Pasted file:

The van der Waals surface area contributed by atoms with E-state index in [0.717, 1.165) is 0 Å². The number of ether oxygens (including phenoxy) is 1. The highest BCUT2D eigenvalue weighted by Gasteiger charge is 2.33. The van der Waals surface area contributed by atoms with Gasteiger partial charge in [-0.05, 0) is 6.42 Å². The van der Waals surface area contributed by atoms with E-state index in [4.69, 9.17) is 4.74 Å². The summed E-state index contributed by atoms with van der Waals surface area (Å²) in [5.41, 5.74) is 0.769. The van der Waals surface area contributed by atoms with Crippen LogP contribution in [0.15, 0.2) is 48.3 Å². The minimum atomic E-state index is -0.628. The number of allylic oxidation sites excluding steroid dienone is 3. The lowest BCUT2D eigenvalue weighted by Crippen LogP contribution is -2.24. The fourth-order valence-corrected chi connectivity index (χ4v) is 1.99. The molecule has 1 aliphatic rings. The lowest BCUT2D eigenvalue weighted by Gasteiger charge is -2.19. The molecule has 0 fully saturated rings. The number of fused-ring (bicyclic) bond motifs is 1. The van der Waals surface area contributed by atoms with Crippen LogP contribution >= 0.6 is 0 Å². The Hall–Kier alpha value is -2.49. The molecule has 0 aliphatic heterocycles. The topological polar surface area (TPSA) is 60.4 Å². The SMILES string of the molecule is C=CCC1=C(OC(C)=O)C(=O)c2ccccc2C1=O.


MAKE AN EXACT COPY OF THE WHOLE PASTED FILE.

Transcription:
The van der Waals surface area contributed by atoms with E-state index in [0.717, 1.165) is 0 Å². The number of ether oxygens (including phenoxy) is 1. The highest BCUT2D eigenvalue weighted by Gasteiger charge is 2.33. The van der Waals surface area contributed by atoms with Gasteiger partial charge in [-0.05, 0) is 6.42 Å². The van der Waals surface area contributed by atoms with E-state index in [4.69, 9.17) is 4.74 Å². The summed E-state index contributed by atoms with van der Waals surface area (Å²) in [5.41, 5.74) is 0.769. The van der Waals surface area contributed by atoms with Crippen LogP contribution in [0.15, 0.2) is 48.3 Å². The minimum atomic E-state index is -0.628. The number of allylic oxidation sites excluding steroid dienone is 3. The lowest BCUT2D eigenvalue weighted by Crippen LogP contribution is -2.24. The fourth-order valence-corrected chi connectivity index (χ4v) is 1.99. The molecule has 1 aliphatic rings. The lowest BCUT2D eigenvalue weighted by Gasteiger charge is -2.19. The molecule has 0 fully saturated rings. The number of fused-ring (bicyclic) bond motifs is 1. The van der Waals surface area contributed by atoms with Crippen LogP contribution >= 0.6 is 0 Å². The Hall–Kier alpha value is -2.49. The molecule has 0 aliphatic heterocycles. The topological polar surface area (TPSA) is 60.4 Å². The SMILES string of the molecule is C=CCC1=C(OC(C)=O)C(=O)c2ccccc2C1=O.